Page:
English vs Italian Breakfast 

​While Italy is worldwide renowned for its dishes, the full English breakfast is arguably a competitor for food fame. So which nation wins when it comes to coaxing us out of bed? Let’s start where I started; England.

Any English mother will tell you that breakfast is the most important meal of the day, so it is unsurprising that the best loved morning dish is the calorific feast of a good ole’ fry up. Bacon, sausage, eggs, baked beans, mushrooms, toast, hash browns, black pudding, and – if you want a healthy addition – tomato. Just thinking about it makes the stomach rumble and the blood pressure scream. Of course, as good as it is for a hangover remedy or a lazy weekend, it isn’t an everyday thing (or else we might be beating America in obesity levels).

Generally the English have a slightly lighter start to the day, with their preferred cereal, toast, or – if they still fancy a treat – a bacon or sausage sandwich, or eggs on toast. Still all plenty filling meals to see one through to lunchtime.

So how does the Italian breakfast compare? Well, its certainly a change from the meat and bread focused plates of its northern friends. Instead it takes a sweeter focus. The non dieters enjoy brioche, biscuits or even all out chocolate cake, while those more health conscious opt for crackers with marmalade or yogurt. Although cereals are sold in all supermarkets, the lack of brands and the high price is evidence that they’re more a tourist commodity. Toast is also off the menu, with loaves of sliced bread being half the height (I still don’t understand the reason for this), and toasters not existing as a common kitchen appliance (the “toast” you see on lunch menus is actually the favoured ham and cheese toastie of the Welsh – done in an Italian style, obviously). As for the meat part: well, any fellow bacon fans will be very disappointed. Pancetta is delicious, but it just doesn’t give the same crispy, salty satisfaction as bacon. However, if you’re lucky, there’ll be an Italian nonna or mamma to bake a cake specifically for breakfast: often appearing like the British sponge cake, the butter is substituted for milk, and yogurt or fruit are added to make a slightly healthier but still tasty start to the day.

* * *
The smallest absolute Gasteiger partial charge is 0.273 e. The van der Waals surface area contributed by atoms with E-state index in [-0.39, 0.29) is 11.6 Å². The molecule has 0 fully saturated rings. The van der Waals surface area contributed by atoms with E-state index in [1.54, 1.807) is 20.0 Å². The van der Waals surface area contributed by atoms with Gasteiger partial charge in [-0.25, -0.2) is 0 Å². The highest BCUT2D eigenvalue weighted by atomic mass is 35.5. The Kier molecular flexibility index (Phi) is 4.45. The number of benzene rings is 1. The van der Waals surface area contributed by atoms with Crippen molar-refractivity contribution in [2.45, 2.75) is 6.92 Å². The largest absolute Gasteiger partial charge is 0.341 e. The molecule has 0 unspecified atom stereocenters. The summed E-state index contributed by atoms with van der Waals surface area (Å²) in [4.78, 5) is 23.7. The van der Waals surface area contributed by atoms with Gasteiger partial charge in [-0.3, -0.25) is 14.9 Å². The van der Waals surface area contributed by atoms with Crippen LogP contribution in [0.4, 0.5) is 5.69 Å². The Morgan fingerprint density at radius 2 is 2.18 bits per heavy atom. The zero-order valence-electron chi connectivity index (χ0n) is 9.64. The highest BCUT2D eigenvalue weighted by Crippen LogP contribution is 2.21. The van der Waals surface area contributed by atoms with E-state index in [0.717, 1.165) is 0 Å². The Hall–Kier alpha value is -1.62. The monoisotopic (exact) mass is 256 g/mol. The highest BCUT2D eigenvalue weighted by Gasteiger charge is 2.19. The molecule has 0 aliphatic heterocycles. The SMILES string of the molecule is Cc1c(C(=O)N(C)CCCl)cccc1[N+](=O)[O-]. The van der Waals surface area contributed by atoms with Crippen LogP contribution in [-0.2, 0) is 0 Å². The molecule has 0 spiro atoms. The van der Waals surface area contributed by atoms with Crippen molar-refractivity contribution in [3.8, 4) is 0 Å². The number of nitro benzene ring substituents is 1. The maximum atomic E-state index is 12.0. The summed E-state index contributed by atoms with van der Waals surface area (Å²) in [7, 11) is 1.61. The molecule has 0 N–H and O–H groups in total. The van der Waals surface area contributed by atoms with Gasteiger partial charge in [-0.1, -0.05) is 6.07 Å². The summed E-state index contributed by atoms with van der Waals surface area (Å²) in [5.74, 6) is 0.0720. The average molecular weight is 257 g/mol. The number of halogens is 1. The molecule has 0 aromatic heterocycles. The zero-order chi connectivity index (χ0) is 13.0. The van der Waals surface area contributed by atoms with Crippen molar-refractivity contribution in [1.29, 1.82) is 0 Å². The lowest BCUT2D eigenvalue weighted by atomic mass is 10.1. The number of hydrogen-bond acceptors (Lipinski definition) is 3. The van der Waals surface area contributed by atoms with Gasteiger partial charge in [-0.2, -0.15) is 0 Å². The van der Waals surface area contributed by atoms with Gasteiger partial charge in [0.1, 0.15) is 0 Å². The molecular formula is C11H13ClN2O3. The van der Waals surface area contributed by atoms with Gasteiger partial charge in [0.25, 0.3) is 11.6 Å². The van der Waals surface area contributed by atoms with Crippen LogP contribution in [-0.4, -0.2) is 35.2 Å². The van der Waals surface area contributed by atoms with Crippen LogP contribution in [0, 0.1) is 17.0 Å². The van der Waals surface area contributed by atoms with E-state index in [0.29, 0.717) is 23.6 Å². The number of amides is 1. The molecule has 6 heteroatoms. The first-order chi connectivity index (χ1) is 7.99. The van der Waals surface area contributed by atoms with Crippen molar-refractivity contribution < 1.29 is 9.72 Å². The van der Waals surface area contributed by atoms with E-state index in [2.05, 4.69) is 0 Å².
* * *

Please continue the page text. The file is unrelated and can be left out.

Drinks wise, both cultures are fairly similar – Italians are obviously dependent on their espresso, and the English also need a caffeine boost via a tea or long coffee. For those who somehow create their own energy, fruit juice is the way to go in both cases.

But which one comes out best in terms of morning motivation? Well I’ll be honest, when I first moved to Italy I was ready and willing to denounce my homeland as soon as I breakfasted here – cake, for breakfast! I could hear my mum tutting, and judgy colleagues thinking I had hit a low point. But here, it was completely normal and even encouraged.

That said, the novelty soon wears off. Maybe it’s because I had twenty two years of savoury breakfasts behind me, but I soon found myself craving something a little less sugary and a little more meal-like. The lighter Italian options, such as a few plain biscuits, rarely see me through to midday like a bowl of bran would. And although I’ll never say no to a chocolate brioche, if I’m breakfasting alone I’ll often pay the extra euro for some cereaI.

It’s just a shame a bacon sarnie is off the menu.

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